Woodstock Quarterly Newsletter / Q4 2018
Hope is Not a Strategy
The S&P 500 Index was volatile in the first half of the year through June, and tallied returns that were a little better than break-even at the mid-year mark, +2.6%. The Dow Jones Industrial Average (DJIA) was slightly negative at -0.72%, and the tech-heavy NASDAQ Composite Index was the mid-point winner, up a strong 9.36%. In the third quarter markets accelerated in July and August before slowing in September.
The positive results year-to-date through September 30th were a +10.6% return for the S&P 500 Index, +8.8% for the DJIA, and the NASDAQ up an impressive +17.5%. With that quarter behind us, it had appeared to be shaping up for a pretty good year in the markets. However, October brought a market slide that erased the year-to-date gains as we entered November. While we had already experienced a similar pull back in February, volatility in a bull market run this long should be expected. Fundamentally we are long-term investors in the stock market and so we tend to look at these market dips as buying opportunities. Experience suggests that our clients will be rewarded over the long term by not panicking on the dips and having the patience to stay invested. Having and sticking with a long-term investment plan, that takes into consideration your tolerance for risk, cashflow needs, time horizon and return objectives is the best defense against these short-term market fluctuations, making it easier to “stay the course.”
As mentioned in our summer newsletter, a handful of stocks had accounted for 99% of the modest gain in the S&P 500 at mid-year. The so-called “FAANG stocks”, Facebook, Amazon, Apple, Netflix, and Google (Alphabet), and Microsoft drove those returns. This isn’t unusual for a market capitalization weighted index in which the heavier weighted stocks have a larger impact, but it does make the market index a misleading indicator of returns for the average investor. The worry that a market gain concentrated in few stocks might herald the end of the bull market prompts one to look deeper at the breadth of market gains. Of the 11 economic sectors in the S&P 500 Index, only 4 were in positive territory through June (measured by price only): Consumer Discretionary +10.8%, Information Technology +10.2%, Energy +5.3%, and (marginally) Health Care +1.0%. However, the third quarter market performance was more balanced among sectors with eight of eleven sectors in positive territory, and the remaining three essentially flat.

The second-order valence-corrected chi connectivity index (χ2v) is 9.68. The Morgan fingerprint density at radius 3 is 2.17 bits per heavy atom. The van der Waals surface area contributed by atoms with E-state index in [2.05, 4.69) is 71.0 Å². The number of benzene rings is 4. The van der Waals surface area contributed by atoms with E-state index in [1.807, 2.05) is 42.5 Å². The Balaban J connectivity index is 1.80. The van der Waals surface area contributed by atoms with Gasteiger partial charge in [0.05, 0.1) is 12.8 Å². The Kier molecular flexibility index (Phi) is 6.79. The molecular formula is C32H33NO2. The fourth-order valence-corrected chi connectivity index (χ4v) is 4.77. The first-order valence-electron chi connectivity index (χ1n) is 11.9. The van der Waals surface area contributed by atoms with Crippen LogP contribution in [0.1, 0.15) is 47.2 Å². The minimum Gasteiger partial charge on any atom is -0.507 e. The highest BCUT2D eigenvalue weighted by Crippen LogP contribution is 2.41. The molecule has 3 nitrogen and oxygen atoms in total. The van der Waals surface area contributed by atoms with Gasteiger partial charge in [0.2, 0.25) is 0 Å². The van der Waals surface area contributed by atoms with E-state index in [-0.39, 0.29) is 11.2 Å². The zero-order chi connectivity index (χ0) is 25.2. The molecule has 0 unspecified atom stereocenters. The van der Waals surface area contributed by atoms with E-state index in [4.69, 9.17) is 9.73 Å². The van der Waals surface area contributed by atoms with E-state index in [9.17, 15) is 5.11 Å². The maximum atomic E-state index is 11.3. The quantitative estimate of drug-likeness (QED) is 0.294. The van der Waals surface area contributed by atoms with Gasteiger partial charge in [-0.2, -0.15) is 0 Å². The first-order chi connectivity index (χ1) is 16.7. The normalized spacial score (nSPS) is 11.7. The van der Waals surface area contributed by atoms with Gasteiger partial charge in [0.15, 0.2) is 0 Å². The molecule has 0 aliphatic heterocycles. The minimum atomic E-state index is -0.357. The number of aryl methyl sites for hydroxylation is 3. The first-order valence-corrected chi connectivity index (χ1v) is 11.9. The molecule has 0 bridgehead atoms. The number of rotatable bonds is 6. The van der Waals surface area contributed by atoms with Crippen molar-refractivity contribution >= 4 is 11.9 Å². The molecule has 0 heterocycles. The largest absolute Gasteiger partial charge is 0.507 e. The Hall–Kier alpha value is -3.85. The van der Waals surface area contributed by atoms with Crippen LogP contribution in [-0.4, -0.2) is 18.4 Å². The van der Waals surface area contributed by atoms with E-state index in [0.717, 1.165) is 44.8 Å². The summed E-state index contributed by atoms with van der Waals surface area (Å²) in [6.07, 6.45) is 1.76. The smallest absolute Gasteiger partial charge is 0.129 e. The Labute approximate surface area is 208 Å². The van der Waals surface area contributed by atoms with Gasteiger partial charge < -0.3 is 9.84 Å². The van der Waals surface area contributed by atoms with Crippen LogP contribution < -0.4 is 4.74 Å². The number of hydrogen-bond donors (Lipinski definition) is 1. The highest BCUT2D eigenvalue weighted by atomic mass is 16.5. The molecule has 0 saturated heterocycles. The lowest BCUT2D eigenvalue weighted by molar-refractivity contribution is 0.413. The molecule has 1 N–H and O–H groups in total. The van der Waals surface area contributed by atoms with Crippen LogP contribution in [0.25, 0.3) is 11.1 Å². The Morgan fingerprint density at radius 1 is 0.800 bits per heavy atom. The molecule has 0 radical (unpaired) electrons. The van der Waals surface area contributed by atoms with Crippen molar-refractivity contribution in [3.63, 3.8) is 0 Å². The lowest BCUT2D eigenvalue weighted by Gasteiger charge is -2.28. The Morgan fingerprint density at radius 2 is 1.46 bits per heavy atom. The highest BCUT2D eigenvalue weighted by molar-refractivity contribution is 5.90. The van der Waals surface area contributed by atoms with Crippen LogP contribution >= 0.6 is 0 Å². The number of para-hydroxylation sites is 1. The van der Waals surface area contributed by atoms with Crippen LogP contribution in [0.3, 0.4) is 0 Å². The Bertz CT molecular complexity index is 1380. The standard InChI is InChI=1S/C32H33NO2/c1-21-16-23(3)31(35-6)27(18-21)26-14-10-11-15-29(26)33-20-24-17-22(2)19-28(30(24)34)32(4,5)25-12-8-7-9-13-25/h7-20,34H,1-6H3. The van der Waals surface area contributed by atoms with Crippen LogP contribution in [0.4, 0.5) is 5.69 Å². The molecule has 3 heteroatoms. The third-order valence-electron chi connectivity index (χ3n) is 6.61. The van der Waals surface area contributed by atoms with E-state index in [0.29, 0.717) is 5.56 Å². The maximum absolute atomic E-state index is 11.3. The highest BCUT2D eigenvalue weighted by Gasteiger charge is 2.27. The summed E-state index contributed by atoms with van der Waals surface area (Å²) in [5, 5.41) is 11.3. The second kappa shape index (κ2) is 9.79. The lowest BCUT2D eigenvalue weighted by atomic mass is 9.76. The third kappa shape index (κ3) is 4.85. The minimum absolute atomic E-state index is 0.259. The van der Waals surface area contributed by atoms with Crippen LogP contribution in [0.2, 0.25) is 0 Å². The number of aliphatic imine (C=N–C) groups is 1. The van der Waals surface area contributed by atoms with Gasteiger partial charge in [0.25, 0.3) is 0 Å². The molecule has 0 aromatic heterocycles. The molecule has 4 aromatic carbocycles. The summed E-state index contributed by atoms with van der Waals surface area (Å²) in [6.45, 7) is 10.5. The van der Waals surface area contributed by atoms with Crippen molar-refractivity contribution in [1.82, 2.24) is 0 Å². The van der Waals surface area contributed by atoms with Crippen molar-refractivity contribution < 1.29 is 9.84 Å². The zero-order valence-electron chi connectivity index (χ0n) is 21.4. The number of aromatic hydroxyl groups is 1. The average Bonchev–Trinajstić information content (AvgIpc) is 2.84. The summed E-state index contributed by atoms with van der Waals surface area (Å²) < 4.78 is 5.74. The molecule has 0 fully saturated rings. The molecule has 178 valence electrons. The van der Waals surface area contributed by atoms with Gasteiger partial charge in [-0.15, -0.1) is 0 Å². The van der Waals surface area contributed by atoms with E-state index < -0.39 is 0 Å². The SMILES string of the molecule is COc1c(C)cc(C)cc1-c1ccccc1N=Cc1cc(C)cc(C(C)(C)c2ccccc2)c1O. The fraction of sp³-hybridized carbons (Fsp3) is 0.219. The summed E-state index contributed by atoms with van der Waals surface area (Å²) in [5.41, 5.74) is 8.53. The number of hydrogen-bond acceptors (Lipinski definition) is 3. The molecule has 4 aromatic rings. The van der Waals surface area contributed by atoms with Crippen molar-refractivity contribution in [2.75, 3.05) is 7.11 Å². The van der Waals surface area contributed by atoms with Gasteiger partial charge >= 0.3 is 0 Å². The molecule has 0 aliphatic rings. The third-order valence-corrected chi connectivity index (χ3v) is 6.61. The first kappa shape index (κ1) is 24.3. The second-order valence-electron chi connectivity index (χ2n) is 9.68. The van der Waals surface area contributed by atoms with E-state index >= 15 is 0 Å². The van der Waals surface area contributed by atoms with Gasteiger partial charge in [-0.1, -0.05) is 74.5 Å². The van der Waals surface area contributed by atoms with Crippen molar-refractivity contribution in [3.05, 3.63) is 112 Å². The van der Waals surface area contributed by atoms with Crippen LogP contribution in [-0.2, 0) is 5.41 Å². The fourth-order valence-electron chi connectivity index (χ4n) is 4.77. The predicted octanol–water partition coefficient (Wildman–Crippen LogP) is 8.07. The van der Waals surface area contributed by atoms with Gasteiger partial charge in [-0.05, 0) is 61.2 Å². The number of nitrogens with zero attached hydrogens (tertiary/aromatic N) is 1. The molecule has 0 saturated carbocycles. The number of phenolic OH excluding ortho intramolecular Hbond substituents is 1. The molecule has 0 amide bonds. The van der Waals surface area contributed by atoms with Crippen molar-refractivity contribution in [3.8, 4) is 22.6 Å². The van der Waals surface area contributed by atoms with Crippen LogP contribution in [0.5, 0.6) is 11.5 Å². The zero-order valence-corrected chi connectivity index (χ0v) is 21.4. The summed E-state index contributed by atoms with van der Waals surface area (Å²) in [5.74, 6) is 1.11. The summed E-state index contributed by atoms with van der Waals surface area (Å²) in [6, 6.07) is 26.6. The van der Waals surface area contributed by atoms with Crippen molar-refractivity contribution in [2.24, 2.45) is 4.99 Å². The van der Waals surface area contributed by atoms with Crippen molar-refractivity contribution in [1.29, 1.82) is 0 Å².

Through September, the biggest mid-year sector winners, Technology and Consumer Discretionary, continued to rise, while Healthcare made a dramatic run up, Industrials moved into positive territory, and the rest pared their losses. You will see in the table below that it had not been a case of “a rising tide lifting all boats” early this year, but more sectors were “in the black” after the third quarter. When a market is rising on just a few stocks or sectors, there is a higher likelihood that the market is running out of steam. A look at the positive performance of the S&P 500 Equal-Weighted Index through September (+5.76%) shows the market breadth was not just concentrated in these FAANG names. A more broad-based rise in the market is more supportive of the probability of continuing forward progress than one driven by a handful of high fliers. It certainly gives investors a more comfortable outlook.